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Turn Out Massive for Women’s March in Des Moines

On a dreary, gray January morning, thousands of people filtered onto the steps of the Iowa State Capitol. An estimated 26,000 people joined together for the Women’s March in Des Moines, a sister march to the Women’s March on Washington, on January 21, 2017, one day after President Trump’s inauguration. Original estimates for the March were 10,000, but interest surged in the last week according to Women’s March, Iowa Chapter’s Facebook page. Women and their allies marched and rallied to remind elected representatives that women’s rights are human rights.


The crowd was dotted with bright pink hats which was part of the Pussyhat Project. According to their website, it was a means to make a unique visual statement for the rallies. Along with their hats, many marchers brought signs including one that read “Will Trade: 1) Steve King 2) Joni Ernst 3) Chuck Grassley For Any Immigrant.”


The speakers reflected the many different faces in the crowd — including Native Americans, Latinos, Disabled people, Gay and Lesbian, Older Americans, Students and Youth,and more.


Representative Marti Anderson, Iowa HD-36, spoke and reminded the participants of being active in letting their representatives know what is important. She said, “government is how we do things together that we can’t do alone.” She encouraged all attendees to come “to the people’s house” and share their concerns with their representatives.


Another speaker mentioned she was “prepared to witness history and retire from activism” on November 8, 2016. Instead, she said we witnessed a different kind of history and the fight to move forward for women’s and human rights continues.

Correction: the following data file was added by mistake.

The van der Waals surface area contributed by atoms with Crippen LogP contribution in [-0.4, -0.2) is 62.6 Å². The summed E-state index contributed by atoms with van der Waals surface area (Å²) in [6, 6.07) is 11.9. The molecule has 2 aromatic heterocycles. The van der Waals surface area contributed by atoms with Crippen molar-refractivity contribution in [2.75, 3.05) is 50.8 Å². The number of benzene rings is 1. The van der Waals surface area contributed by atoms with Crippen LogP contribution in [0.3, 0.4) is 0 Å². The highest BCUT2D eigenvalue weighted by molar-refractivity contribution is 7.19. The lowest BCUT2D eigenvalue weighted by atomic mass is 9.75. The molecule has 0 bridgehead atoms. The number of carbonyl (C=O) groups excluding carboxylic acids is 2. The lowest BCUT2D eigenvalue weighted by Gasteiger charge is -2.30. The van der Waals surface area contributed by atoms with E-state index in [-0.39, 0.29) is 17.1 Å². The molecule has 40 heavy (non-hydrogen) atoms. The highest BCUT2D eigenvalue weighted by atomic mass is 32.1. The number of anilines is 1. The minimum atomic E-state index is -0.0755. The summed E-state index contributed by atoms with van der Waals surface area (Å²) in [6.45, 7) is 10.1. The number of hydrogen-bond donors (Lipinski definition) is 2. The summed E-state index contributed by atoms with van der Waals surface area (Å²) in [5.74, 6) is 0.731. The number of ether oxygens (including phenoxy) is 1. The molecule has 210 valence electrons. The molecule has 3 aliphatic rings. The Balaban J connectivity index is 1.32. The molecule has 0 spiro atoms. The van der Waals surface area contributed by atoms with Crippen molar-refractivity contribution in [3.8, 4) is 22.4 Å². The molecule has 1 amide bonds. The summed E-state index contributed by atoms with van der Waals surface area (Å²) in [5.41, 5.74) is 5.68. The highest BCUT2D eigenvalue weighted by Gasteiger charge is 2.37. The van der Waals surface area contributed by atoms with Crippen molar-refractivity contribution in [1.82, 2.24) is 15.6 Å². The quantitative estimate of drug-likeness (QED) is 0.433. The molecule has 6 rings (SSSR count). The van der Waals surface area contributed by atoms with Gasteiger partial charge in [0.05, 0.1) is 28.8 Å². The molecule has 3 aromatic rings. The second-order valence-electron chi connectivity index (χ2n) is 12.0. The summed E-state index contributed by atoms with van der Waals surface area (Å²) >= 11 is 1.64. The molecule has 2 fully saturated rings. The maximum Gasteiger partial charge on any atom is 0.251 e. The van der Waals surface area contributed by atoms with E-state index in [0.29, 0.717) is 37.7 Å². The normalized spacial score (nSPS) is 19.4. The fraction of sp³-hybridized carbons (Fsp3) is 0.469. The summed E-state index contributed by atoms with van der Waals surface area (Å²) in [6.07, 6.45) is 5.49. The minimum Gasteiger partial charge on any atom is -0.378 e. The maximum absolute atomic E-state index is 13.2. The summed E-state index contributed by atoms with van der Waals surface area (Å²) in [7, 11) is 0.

Movement 515, a group of Des Moines area high school students, delivered moving spoken word, reminding us that women are like rain and that being “wet and wild” is acceptable and encouraged.


Donna Red Wing told the crowd, at the urging of her wife, “your heart knows the way, so walk in that direction.”




sgalindez View All

Scott Galindez attended Syracuse University, where he first became politically active. The writings of El Salvador's slain archbishop Oscar Romero and the on-campus South Africa divestment movement converted him from a Reagan supporter to an activist for Peace and Justice. Over the years he has been influenced by the likes of Philip Berrigan, William Thomas, Mitch Snyder, Don White, Lisa Fithian, and Paul Wellstone. Scott met Marc Ash while organizing counterinaugural events after George W. Bush's first stolen election. Scott Moved to Des Moines in 2015 to cover the Iowa Caucus.

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